On the other hand, it is also possible that age at seizure onset is a rather distinct marker of autism, independent of the global severity of brain morbidities affecting neurological patients at high risk for autistic comorbidity. Viewed in this manner, there could exist a specific interval, some time after birth; a critical period of vulnerability to some very specific insult to the brain selectively damaging only the brain structures necessary for implementation of interpersonal, social functions and abilities. This critical period could start quite early in life but not necessarily at birth (see LeBlanc and Fagiolini, 2011, for a detailed articulation of this proposal).

Does early seizure onset carry higher risk of autism in ordinary epilepsy?

The first seizures occurring in idiopathic autism typically appear at around 4.7 to 14 years of age depending on the study (Mouridsen et al., 1999; Hara, 2007; Amiet et al., 2013), later than the age at which autism can be established which is now about two years of age. However, brains suffer before the first seizures manifest themselves (Berg et al., 2011) which means that endotypes or “essential comorbidities” accompanying certain epilepsies could still contribute to risk of autism.

Clarke and colleagues (2005), Juneja and colleagues (2018) and Reilly and colleagues (2014) reported epileptic case series typically seen by neurologists specialized in epilepsy. Such cases comprise a mixture of idiopathic and syndromic (typically more severe) epilepsies. They found that early seizure onset characterized autism. However, several studies of exceptionally large samples of cases, not limited to medical clinics specialized in epilepsy, found no link between idiopathic autism and early onset of seizures in what seemed to be mostly “idiopathic” (typically rather benign) epilepsy (Jokiranta et al., 2014; Wirrell et al., 2017).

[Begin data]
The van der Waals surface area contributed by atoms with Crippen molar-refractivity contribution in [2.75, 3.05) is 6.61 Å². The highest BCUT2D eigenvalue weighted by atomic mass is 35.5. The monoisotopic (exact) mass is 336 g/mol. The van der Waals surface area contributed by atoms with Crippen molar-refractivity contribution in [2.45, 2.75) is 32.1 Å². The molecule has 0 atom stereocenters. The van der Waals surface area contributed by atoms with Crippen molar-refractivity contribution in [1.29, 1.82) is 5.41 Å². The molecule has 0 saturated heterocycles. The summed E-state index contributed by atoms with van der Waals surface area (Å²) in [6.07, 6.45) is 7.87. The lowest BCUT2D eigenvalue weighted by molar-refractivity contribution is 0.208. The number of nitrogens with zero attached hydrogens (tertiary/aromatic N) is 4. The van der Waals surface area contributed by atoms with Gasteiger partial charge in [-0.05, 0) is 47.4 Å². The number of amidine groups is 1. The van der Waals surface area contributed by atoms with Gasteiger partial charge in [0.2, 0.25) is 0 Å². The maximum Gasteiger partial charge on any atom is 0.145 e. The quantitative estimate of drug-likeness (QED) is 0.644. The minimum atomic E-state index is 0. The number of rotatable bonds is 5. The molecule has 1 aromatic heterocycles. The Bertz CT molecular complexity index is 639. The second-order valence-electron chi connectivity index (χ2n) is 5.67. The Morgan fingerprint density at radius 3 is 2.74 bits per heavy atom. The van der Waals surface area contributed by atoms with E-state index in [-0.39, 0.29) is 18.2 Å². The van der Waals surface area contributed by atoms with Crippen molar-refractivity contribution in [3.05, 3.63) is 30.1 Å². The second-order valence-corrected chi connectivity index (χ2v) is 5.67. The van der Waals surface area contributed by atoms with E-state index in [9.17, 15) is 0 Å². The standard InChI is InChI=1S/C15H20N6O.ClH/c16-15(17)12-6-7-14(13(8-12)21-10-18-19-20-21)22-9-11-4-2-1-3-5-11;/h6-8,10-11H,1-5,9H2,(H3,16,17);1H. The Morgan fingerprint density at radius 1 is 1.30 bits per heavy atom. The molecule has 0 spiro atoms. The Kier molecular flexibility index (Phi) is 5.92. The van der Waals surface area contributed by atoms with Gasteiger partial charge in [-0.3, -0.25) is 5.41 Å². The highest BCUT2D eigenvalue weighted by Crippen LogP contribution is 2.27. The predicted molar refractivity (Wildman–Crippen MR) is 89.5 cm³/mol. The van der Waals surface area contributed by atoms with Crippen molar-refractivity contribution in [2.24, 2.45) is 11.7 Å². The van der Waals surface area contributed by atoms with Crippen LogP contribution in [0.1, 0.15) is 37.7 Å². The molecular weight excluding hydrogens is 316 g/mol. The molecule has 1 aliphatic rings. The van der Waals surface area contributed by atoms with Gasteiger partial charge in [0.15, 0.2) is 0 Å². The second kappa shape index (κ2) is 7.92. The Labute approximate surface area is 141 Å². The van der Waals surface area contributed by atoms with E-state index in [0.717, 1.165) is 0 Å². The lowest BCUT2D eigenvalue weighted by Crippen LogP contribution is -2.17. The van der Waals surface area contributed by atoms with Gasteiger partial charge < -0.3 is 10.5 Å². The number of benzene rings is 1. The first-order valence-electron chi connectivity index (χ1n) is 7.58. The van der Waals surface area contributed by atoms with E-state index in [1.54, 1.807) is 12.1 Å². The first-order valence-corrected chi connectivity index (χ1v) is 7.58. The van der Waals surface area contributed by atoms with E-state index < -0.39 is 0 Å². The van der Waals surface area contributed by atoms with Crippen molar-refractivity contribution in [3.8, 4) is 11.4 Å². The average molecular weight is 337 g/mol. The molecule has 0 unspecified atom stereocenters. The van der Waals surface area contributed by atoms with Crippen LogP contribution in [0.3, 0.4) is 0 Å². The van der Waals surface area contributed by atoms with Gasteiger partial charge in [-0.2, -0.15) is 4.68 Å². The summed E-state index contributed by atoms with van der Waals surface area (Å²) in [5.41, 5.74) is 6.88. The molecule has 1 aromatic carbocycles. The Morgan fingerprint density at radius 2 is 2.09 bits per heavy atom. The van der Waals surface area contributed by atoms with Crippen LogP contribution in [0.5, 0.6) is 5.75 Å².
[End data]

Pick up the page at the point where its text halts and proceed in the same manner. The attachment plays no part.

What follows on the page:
As far as we could determine, age at seizure onset in autism has not yet been meta-analysed. At present, age at seizure onset is usually not documented in research on autism and epilepsy. When it is, types of epilepsy, types of central nervous system morbidity, presence/absence of autism and presence/absence of intellectual disability, are usually not fully documented. Given the state of current research on the association between epilepsy and autism, it is understandable that some authors have doubted that epilepsy is, in itself, a risk factor for autism at all in any respect (Pavone et al., 2004; Tharp, 2004), while others have reserved judgment in expectation of convincing data (Gabis et al., 2005).

Are there specific neuropathological conditions or contexts in which early seizure onset is associated with autism?

There are several hundred developmental neuropathologies that involve high risk of autism (Iossifov et al., 2012) and a varied minority of them, also involve a substantial risk of epilepsy. In these conditions, it could reasonably be expected that a high risk of epilepsy and a high risk of intellectual disability (ID) could conjointly carry a particular high risk of autism. However, even in the domain of so-called “secondary” or “syndromic” autism (autism thought to be caused by a well identified brain disorder), it has not been conclusively established that early onset seizures, of themselves, consistently contribute to risk of autism.